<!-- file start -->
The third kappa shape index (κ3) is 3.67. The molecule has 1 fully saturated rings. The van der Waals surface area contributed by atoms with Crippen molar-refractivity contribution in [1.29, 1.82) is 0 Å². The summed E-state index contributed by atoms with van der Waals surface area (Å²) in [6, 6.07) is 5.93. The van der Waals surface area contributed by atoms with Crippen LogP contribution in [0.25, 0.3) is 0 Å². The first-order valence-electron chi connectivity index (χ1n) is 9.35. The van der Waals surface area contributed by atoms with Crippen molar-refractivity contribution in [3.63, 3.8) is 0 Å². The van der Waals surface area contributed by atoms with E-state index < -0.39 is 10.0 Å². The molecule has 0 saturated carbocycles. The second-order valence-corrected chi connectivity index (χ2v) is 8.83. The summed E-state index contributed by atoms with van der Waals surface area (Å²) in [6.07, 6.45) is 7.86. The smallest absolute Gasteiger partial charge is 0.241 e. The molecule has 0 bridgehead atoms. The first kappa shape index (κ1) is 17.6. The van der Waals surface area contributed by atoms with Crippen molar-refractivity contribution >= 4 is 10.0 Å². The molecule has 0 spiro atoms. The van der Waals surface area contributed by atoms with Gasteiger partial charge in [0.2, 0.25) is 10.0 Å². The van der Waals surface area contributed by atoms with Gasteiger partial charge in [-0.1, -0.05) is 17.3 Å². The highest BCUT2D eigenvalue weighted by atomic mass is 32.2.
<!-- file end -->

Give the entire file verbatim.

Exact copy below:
The third kappa shape index (κ3) is 3.67. The molecule has 1 fully saturated rings. The van der Waals surface area contributed by atoms with Crippen molar-refractivity contribution in [1.29, 1.82) is 0 Å². The summed E-state index contributed by atoms with van der Waals surface area (Å²) in [6, 6.07) is 5.93. The van der Waals surface area contributed by atoms with Crippen LogP contribution in [0.25, 0.3) is 0 Å². The first-order valence-electron chi connectivity index (χ1n) is 9.35. The van der Waals surface area contributed by atoms with Crippen molar-refractivity contribution in [3.63, 3.8) is 0 Å². The van der Waals surface area contributed by atoms with E-state index < -0.39 is 10.0 Å². The molecule has 0 saturated carbocycles. The second-order valence-corrected chi connectivity index (χ2v) is 8.83. The summed E-state index contributed by atoms with van der Waals surface area (Å²) in [6.07, 6.45) is 7.86. The smallest absolute Gasteiger partial charge is 0.241 e. The molecule has 0 bridgehead atoms. The first kappa shape index (κ1) is 17.6. The van der Waals surface area contributed by atoms with Crippen molar-refractivity contribution >= 4 is 10.0 Å². The molecule has 0 spiro atoms. The van der Waals surface area contributed by atoms with Gasteiger partial charge in [0.2, 0.25) is 10.0 Å². The van der Waals surface area contributed by atoms with Gasteiger partial charge in [-0.1, -0.05) is 17.3 Å². The highest BCUT2D eigenvalue weighted by atomic mass is 32.2.